The Second in the “SFTR Shorts” series By Alan McIntyre
In order to reduce the cost and burden on the industry, ESMA is mandated to minimize overlaps and avoid inconsistencies between the technical standards implemented for SFTR and EMIR. Accordingly, for pragmatic reasons they look to utilize, or at least provide the opportunity to utilize, as much of the existing EMIR infrastructure as possible.
The legal framework laid down by SFTR should, to the extent possible, be the same as that of EMIR in respect of the reporting of derivative contracts to trade repositories registered for that purpose.
In practical terms, this involves allowing the existing EMIR TRs to apply to extend their product coverage to cover SFTR reporting, and involves letting any new firms that wish to launch a TR for SFTR to follow the registration model implemented under EMIR and operate on a level playing field to the existing TRs in terms of the regulatory supervisory regimes that apply in Europe to TRs.
ESMA is therefore updating parts of the EMIR RTS that relate to the Registration, Operation and Supervision of Trade Repositories to bring these RTS into line with what is being proposed for SFTR.
In order to achieve the objectives of both Regulations and ensure the consistency of frameworks and approaches to the extent possible, ESMA is undertaking also certain amendments to the technical standards under EMIR, in particular those on registration of TRs and those defining the access levels of authorities.
The good news for reporting firms is there are no EMIR RTS changes that are likely to impact their EMIR reporting programs and require any additional reporting requirements. The EMIR changes within this consultation paper effectively are all work for the TRs, and any potential entrant TRs, to digest and tackle. Better still, this deliberate policy to harmonize the TR regimes for EMIR and SFTR should create a harmonized environment that makes it simpler for reporting firms to extend their EMIR reporting infrastructure and control frameworks to cover SFTR.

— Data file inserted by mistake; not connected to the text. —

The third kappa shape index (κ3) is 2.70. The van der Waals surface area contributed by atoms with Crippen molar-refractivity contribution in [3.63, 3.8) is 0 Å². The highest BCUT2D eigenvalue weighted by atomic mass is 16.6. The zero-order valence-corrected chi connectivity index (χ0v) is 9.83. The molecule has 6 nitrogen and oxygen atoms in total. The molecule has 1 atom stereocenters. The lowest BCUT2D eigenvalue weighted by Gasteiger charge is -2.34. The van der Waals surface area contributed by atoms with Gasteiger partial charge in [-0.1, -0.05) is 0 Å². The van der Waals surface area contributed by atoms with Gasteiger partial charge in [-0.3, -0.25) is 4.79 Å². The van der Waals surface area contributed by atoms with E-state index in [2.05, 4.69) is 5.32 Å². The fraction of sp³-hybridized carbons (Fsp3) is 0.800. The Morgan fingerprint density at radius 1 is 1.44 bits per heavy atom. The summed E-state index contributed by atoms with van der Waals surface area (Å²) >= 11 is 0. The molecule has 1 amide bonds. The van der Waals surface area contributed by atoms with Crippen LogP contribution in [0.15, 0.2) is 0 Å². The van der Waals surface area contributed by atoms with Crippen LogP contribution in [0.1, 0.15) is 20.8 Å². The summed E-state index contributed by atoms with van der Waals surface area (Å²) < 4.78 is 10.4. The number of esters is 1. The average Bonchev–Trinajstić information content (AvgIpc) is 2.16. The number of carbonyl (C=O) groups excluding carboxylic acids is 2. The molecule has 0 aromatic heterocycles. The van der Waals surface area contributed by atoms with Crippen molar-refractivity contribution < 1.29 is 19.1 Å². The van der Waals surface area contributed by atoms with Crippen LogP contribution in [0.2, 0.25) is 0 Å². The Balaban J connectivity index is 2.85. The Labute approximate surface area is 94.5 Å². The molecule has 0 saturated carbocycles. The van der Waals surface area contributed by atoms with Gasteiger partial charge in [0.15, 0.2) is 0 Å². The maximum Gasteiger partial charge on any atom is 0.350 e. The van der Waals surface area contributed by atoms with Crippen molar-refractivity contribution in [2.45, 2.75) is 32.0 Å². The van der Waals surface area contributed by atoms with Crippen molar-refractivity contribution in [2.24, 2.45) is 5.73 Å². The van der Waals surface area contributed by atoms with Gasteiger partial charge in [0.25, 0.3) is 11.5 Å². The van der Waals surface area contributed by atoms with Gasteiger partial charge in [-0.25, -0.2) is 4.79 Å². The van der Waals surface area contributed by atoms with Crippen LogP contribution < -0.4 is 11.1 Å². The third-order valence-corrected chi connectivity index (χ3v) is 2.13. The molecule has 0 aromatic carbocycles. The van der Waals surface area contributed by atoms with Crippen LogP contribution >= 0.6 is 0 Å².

For the regulators this is also an eminently sensible aim because many of the 100+ National Competent Authorities (NCAs) across the EU that currently access the EMIR data will also have oversight and access to SFTR data. This initiative to ensure that all EMIR and SFTR TRs are following the same model, and meeting the same requirements, should ensure consistency and create a more efficient environment. At the end of the day it’s the reporting firms that will need to cover all the costs of establishing the SFTR reporting infrastructure and supervision so this does seem to make a lot of sense for all involved.
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